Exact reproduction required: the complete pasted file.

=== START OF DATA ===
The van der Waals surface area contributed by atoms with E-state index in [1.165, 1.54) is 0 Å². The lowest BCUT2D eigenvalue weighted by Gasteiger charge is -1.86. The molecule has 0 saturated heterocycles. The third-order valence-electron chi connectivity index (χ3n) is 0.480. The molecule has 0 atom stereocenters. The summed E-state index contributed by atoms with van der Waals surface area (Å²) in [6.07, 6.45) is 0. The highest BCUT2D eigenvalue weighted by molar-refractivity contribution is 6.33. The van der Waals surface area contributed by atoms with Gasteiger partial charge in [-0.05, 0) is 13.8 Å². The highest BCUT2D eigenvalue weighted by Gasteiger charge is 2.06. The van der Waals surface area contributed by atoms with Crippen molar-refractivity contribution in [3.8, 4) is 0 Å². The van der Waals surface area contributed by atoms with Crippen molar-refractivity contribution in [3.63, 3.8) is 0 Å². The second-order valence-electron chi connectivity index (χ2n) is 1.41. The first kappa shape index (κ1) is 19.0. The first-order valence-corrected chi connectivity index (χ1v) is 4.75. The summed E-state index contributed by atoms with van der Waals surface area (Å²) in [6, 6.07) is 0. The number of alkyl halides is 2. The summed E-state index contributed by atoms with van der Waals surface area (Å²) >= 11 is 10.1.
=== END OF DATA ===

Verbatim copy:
The van der Waals surface area contributed by atoms with E-state index in [1.165, 1.54) is 0 Å². The lowest BCUT2D eigenvalue weighted by Gasteiger charge is -1.86. The molecule has 0 saturated heterocycles. The third-order valence-electron chi connectivity index (χ3n) is 0.480. The molecule has 0 atom stereocenters. The summed E-state index contributed by atoms with van der Waals surface area (Å²) in [6.07, 6.45) is 0. The highest BCUT2D eigenvalue weighted by molar-refractivity contribution is 6.33. The van der Waals surface area contributed by atoms with Gasteiger partial charge in [-0.05, 0) is 13.8 Å². The highest BCUT2D eigenvalue weighted by Gasteiger charge is 2.06. The van der Waals surface area contributed by atoms with Crippen molar-refractivity contribution in [3.8, 4) is 0 Å². The van der Waals surface area contributed by atoms with Crippen molar-refractivity contribution in [3.63, 3.8) is 0 Å². The second-order valence-electron chi connectivity index (χ2n) is 1.41. The first kappa shape index (κ1) is 19.0. The first-order valence-corrected chi connectivity index (χ1v) is 4.75. The summed E-state index contributed by atoms with van der Waals surface area (Å²) in [6, 6.07) is 0. The number of alkyl halides is 2. The summed E-state index contributed by atoms with van der Waals surface area (Å²) >= 11 is 10.1.